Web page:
Remembering September 11th, 2001
On the morning of Tuesday, September 11, 2001, I woke up about 15 minutes after the the first airplane struck the North Tower. I was a college sophomore living in the sorority house, and on that particular morning, I woke from the sound of radio music rather than the usual beeping of my alarm clock.
After I returned from the bathroom, the DJ announced that the World Trade Center had been struck by a plane and many thought it might be a terrorist attack. The South Tower was still untouched. I peeked outside my bedroom's door and down the hall. I didn't see much movement. It was still early. I turned off the radio and quickly finished getting ready for class. As I left my room, I noticed a few sorority sisters hovered around the small television at the end of the hallway. I told myself that I'd head to campus to find out what was going on.
Throughout the day, I stood around several different TVs watching in horror the aftermath of the attacks. Images of the fires, smoke, people jumping from windows and the chaos at Ground Zero are seared to my memory. I vividly remember television journalists' raw emotions while reporting this catastrophic historical event in real time.
"Images of fire, smoke, people jumping out of windows and the chaos at Ground Zero are seared to my memory."
To this day, when I watch footage from September 11th, I experience the familiar feelings of immense sorrow, fear and patriotism. In the hours and days after the attacks, our country pulled together to comfort and counsel one another. We were courageous, brave and resolute -- the hallmarks of an American. We were united because we had a common enemy that took too many of our own.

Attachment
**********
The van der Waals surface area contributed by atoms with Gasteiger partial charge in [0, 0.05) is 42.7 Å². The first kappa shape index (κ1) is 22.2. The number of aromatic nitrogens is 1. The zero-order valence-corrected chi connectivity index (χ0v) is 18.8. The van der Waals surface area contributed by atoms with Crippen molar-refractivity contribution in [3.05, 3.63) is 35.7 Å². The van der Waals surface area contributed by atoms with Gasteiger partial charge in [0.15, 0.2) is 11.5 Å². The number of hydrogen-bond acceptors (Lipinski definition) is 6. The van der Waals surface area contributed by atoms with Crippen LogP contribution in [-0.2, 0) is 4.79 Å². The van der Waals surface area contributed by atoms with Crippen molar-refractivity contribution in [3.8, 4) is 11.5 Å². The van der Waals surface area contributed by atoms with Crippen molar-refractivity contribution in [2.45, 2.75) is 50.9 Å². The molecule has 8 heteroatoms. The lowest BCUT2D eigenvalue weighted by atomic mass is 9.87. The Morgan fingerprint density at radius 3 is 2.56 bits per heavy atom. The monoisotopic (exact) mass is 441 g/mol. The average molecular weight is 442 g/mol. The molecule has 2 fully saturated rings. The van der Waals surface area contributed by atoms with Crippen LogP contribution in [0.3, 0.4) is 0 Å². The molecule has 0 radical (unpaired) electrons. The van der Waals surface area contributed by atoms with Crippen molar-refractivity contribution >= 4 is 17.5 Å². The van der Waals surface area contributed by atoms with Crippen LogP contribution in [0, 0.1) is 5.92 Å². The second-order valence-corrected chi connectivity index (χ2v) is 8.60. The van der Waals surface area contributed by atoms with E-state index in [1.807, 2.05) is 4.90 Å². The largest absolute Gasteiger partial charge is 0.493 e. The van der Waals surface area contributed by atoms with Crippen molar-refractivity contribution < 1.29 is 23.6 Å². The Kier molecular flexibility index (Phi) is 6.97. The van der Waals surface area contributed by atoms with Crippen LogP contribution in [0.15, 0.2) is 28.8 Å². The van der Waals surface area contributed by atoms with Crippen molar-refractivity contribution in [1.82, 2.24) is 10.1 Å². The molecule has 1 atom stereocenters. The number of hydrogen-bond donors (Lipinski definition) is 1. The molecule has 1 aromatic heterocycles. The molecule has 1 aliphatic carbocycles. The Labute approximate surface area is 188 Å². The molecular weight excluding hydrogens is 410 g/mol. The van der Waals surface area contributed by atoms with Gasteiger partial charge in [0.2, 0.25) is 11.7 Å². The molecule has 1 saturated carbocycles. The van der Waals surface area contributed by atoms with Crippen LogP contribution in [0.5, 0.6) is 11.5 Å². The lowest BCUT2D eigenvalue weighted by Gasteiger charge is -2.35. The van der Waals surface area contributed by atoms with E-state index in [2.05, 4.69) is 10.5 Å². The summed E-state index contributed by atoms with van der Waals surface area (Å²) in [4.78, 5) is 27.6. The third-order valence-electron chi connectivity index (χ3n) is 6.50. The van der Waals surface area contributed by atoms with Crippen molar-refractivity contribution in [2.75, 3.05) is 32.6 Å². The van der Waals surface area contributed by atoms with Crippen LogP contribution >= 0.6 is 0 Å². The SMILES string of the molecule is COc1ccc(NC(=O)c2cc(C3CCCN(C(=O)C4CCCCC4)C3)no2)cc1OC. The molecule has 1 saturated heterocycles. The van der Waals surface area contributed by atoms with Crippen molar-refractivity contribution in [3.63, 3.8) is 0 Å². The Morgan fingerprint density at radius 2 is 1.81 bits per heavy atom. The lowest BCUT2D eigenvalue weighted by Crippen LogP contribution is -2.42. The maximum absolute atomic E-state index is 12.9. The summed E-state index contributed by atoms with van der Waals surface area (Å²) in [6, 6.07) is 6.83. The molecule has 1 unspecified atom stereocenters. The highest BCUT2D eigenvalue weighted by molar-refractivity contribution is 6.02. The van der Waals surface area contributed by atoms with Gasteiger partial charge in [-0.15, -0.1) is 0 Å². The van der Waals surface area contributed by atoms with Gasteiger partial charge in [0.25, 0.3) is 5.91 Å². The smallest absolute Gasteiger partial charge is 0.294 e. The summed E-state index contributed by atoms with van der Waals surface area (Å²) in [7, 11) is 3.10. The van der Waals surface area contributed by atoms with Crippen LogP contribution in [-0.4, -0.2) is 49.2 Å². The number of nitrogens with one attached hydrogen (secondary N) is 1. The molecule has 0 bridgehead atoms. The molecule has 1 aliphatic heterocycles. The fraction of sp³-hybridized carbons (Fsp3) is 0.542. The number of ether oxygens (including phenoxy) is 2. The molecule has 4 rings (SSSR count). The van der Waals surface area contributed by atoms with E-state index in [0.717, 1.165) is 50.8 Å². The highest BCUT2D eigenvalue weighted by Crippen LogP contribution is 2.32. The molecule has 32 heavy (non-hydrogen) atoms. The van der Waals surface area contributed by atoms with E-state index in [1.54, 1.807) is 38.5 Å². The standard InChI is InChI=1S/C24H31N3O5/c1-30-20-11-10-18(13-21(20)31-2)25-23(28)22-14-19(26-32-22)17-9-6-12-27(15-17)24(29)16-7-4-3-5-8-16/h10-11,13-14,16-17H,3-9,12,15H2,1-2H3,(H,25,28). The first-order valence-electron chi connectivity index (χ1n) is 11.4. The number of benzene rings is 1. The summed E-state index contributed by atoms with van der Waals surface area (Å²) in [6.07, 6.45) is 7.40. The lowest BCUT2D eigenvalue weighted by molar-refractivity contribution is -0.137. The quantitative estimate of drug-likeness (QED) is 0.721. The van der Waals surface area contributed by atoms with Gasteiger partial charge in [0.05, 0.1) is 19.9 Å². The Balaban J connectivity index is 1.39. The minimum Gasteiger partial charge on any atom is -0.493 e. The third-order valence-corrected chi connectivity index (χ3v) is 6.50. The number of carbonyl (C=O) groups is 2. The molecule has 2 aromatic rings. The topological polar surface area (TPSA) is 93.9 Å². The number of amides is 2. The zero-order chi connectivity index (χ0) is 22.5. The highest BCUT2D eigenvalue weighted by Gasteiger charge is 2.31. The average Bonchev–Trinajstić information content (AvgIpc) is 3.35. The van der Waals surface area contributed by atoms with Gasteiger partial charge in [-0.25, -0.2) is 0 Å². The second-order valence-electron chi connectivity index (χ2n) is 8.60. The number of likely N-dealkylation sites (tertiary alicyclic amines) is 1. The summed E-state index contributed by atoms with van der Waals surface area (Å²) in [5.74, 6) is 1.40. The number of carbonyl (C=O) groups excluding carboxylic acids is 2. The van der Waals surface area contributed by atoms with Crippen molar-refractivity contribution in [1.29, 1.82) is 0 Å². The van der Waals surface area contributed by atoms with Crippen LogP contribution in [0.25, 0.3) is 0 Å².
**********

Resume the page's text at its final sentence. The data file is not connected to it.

One particular memory I will never forget was on September 12th. During my first class that morning, the feelings of somberness and disbelief were palpable. Comprised of a couple hundred students, a handful of journalism professors team-taught the class. We spent the class period discussing the previous day's events and the media's coverage. The professors shared their thoughts and relayed stories shared with them by colleagues still working as reporters. We had honest and meaningful conversations in the large lecture hall.
One of the professors was an avid fan of an MLB American League team and never shied away from his disdain for the New York Yankees. Everyone knew where his loyalties lay. In an act of solidarity, in front of all of us, he put on a Yankees hat and announced that today we were all New Yorkers. The lines of separation dissolved. Our hearts were with New York and our fellow Americans.
"The lines of separation dissolved. Our hearts were with New York and our fellow Americans."
Three years ago, my family visited the 9/11 Memorial & Museum in New York City. I will never be able to muster adequate words to describe it but I'll try: harrowing, humbling, beautiful and thoughtful. Every image, artifact, structure and word of comfort breathtakingly memorialize the lives lost and the brave search and rescue efforts. Many of the tour guides welcome visitors from all over the world and share personal stories connected to 9/11. It's remarkable.
My father lost a childhood friend in the South Tower. Before our visit, my parents had visited the Memorial & Museum once before. Each time my dad found his friend's name on the Memorial where the South Tower once stood. Inside the Museum, he located his friend's photograph in the large meditation room where the walls are covered with headshots of about 3,000 victims.
Our current political and social climates have come so far since those late days and months of 2001. We are divided, in what some have said, unlike any other modern time. Reflecting on September 11th resurfaces so many difficult emotions, however, I am hopeful that we can work to find common ground despite the deep polarization. We must start by viewing each other as fellow Americans and not enemies separated by our differences. My prayer is that we can respect each other as we strive to become a country that lives out its ideals.
We have much work to do. It won't be easy. I believe we can take on the issues plaguing our country, but we must practice mutual respect, dignity and a willingness to listen and learn from one another. It is the only way we can move forward and leave our children a country they can be proud of.
May we never forget 9/11 and always remember those we lost and the millions whose lives were forever changed.